remains dry and free from ground contact (the top of the sleeve comes out of the
ground a little, which is why the rubber gasket has a brown or white decorative
cover). These sleeves come in 18, 24, and 36 inch lengths for 4 x 4 posts, and
36 inches for 5 x 5 (I think they are coming out with 6 x 6 sleeves too).
Feel free then to use a nice Cedar post for a mailbox, which when Teak or Tung
oiled above ground (every few years) should last for a decade or two (before
putting it in the ground, oil the underground sleeved part along with the rest,
just cause it's easy then and will provide extra protection). Even for
untreated Cedar fence posts though, there should not be any underground rotting.
What are you talking about? The post fits against a 24 inch sleeve on all
sides, with the sleeve buried in cement, so it should hardly move at all. For
severe rigidity, self-adhesive spacer tape can easily be put on two sides of the
wood post (prior to oiling/treatment) to make it really snug.
Hallerb, this is the second time you have criticized my posts with poorly
thought out responses (this thread is about how to minimize rot when using wood
posts, not about using metal posts or illegal I-beams ). Do not troll me again.
On Tuesday, December 23, 2014 6:44:05 PM UTC-5, BillN wrote:
If a vehicle pushes against any post, wood steel I beam etc, it can be pushed out of PLUMB.
If its concreted in it will have to be completely dug up, removed then reinstalled and concreted again.
if its just placed in the ground and backfilled you can dig around it a bit, get it plumb, and backfill a fraction of the work.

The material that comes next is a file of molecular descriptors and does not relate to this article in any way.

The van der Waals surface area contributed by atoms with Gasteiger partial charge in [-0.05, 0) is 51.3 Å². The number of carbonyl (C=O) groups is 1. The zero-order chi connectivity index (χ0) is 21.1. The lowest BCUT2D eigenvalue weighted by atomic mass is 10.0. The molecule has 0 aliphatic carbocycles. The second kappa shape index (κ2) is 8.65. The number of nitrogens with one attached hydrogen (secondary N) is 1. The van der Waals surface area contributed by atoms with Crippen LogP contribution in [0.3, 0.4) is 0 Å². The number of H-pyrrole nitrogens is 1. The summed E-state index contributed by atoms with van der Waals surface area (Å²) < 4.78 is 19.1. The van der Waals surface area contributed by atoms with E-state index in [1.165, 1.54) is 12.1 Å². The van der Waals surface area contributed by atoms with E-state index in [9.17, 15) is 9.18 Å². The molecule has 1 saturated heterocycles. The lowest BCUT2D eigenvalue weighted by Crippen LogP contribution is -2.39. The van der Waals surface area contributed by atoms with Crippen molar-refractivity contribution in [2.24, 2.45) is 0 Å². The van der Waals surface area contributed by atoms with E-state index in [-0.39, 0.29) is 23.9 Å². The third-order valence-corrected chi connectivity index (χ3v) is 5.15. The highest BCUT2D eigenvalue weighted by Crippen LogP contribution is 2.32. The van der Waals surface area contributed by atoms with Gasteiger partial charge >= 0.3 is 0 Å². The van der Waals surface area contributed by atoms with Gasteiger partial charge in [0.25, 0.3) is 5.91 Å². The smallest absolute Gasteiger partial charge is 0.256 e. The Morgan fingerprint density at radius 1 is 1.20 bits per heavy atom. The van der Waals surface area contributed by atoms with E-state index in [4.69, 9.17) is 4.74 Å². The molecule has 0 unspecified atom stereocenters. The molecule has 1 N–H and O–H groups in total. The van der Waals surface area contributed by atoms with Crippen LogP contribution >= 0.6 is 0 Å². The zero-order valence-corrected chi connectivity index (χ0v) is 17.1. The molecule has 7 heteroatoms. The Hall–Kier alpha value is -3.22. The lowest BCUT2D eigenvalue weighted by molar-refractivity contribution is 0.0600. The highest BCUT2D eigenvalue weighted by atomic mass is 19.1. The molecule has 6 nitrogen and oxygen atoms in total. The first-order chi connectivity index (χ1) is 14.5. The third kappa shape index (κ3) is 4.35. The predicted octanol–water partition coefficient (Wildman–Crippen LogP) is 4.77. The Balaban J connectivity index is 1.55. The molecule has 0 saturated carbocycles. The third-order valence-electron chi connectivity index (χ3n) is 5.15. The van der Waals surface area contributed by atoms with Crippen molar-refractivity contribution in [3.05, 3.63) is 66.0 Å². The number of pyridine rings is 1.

ideally no one should use a wood post, since sooner or later it will rot.
now I have been posting here for perhaps 20 years, if you dont like my advice then ignore me or refute what I post. I REALLY DONT CARE!
The best advice I have got in many years was when purchasing my pole light. over 30 years ago, the salesman said dont conrete it in, so you can easily straihten it if needed......
well its been pushed over by a mailman falling on the sidewalk, been pushed at when a out of control car left he road and hit it, its had several unfortunate events, its gotten a few bumps but is very easy to make it straight again
get it plumb, and backfill a fraction of the work.
advice then ignore me or refute what I post. I REALLY DONT CARE!
over 30 years ago, the salesman said dont conrete it in, so you can easily
straihten it if needed......
at when a out of control car left he road and hit it, its had several
unfortunate events, its gotten a few bumps but is very easy to make it
Advice is one thing, mindless criticism is another. That was why it was hard to
ignore you, which I will certainly do in the future. Signing off.
replying to Fred, EverYmaN wrote:
with pressure treated wood placing it in a concrete base will help to prevent
rot.. being pressure treated it is less porous on the sides but the top and
bottom will have been cut from a larger log and so will not have the pressure
treatment so it it wise to seal for longer life.. if you are using a soft or
more porous wood then it will LIKELY act as a pool and not allow local shrubs to
absorb the moisture like they do in soil